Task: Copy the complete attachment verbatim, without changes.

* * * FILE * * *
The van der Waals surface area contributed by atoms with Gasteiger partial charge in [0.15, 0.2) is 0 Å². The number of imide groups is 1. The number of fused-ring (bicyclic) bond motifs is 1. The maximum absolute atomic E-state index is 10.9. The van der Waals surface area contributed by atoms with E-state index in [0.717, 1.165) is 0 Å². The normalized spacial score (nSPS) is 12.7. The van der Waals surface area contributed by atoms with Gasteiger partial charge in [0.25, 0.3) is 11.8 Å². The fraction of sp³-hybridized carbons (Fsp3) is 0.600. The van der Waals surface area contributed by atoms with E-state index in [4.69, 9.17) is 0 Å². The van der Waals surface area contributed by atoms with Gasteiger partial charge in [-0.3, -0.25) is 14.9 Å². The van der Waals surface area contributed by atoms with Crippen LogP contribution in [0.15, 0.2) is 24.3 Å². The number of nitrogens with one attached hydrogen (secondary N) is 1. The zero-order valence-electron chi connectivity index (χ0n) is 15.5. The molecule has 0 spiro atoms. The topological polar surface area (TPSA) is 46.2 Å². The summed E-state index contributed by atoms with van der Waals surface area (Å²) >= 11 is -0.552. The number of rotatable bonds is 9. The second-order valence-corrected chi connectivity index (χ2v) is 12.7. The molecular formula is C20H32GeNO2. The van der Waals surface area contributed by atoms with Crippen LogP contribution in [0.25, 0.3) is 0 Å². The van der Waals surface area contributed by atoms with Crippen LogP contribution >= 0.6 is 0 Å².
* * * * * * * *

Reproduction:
The van der Waals surface area contributed by atoms with Gasteiger partial charge in [0.15, 0.2) is 0 Å². The number of imide groups is 1. The number of fused-ring (bicyclic) bond motifs is 1. The maximum absolute atomic E-state index is 10.9. The van der Waals surface area contributed by atoms with E-state index in [0.717, 1.165) is 0 Å². The normalized spacial score (nSPS) is 12.7. The van der Waals surface area contributed by atoms with Gasteiger partial charge in [0.25, 0.3) is 11.8 Å². The fraction of sp³-hybridized carbons (Fsp3) is 0.600. The van der Waals surface area contributed by atoms with E-state index in [4.69, 9.17) is 0 Å². The van der Waals surface area contributed by atoms with Gasteiger partial charge in [-0.3, -0.25) is 14.9 Å². The van der Waals surface area contributed by atoms with Crippen LogP contribution in [0.15, 0.2) is 24.3 Å². The number of nitrogens with one attached hydrogen (secondary N) is 1. The zero-order valence-electron chi connectivity index (χ0n) is 15.5. The molecule has 0 spiro atoms. The topological polar surface area (TPSA) is 46.2 Å². The summed E-state index contributed by atoms with van der Waals surface area (Å²) >= 11 is -0.552. The number of rotatable bonds is 9. The second-order valence-corrected chi connectivity index (χ2v) is 12.7. The molecular formula is C20H32GeNO2. The van der Waals surface area contributed by atoms with Crippen LogP contribution in [0.25, 0.3) is 0 Å². The van der Waals surface area contributed by atoms with Crippen LogP contribution >= 0.6 is 0 Å².